A pad 32 is positioned behind each of plates 12. Pads 32 are formed from a high temperature insulating material, for example, a silicone rubber sheet. Resistance heaters or heater circuits 36 on a flexible insulating substrate 38 are positioned adjacent to the pads 32 on the side of pads 32 opposite to plates 12, with the heaters 36 in contact with the pads 32. The pads 32 are employed to secure resistance heaters 36 to plates 12. In the case of silicone rubber pads, the requisite registration of the plates 12 and heater circuits 36 and bonding therebetween is acheived through vulcanization of the rubber pads 32. A hole 34 is provided through each pad 32. The holes 34 are each aligned with a corresponding recess 30 in a plate 12. The pads 32 electrically insulate the plates 12 from the underlying resistance heater circuits 36.
The substrate 38 is comprised of an insulating material having the appropriate high temperature characteristics. In a typical case the resistance heaters are formed by bonding a layer of metal foil to substrate 38 and then etching the foil to define the heater circuit pattern or patterns. The resistance heater circuits 36 are connected in parallel between bus conductors 40 and 42 in the manner to be described below. Bus conductors 40 and 42 are also formed from the etched foil and are connected to separate conductors of an electrical wiring harness 44. The substrate 38 is provided some degree of stiffness through the use of metal foil strips 46, which are formed similarly to and at the same time as circuits 36. Substrate 38 is also provided with cut-outs 48 that are aligned with holes 34 and plate recesses 30.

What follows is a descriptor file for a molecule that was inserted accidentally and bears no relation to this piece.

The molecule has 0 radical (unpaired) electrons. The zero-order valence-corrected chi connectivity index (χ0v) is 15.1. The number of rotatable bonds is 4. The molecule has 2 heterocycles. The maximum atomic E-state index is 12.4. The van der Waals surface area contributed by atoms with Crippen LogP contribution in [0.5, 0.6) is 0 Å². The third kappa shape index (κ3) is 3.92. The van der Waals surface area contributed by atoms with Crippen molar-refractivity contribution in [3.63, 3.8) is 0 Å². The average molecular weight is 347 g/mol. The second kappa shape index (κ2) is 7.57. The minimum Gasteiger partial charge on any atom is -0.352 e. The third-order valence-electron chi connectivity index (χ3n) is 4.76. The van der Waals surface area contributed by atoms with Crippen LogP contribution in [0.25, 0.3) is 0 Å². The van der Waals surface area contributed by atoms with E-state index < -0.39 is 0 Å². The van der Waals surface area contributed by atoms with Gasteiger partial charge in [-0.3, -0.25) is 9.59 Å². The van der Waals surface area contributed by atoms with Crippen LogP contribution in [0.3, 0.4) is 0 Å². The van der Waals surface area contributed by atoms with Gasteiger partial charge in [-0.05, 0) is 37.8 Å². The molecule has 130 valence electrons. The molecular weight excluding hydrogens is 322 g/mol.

Electrical wiring harness 44 is provided with a grommet 43 which locks the harness 44 within the shelf and prevents breaking of the connection with the bus conductors 40 and 42. Grommet 43 is engaged by two opposing nubs of a locking member 45 on upper housing member 14. Harness 44 is further provided with a plug 47 for sealing a hole in the carrier through which the current supply conductors are positioned.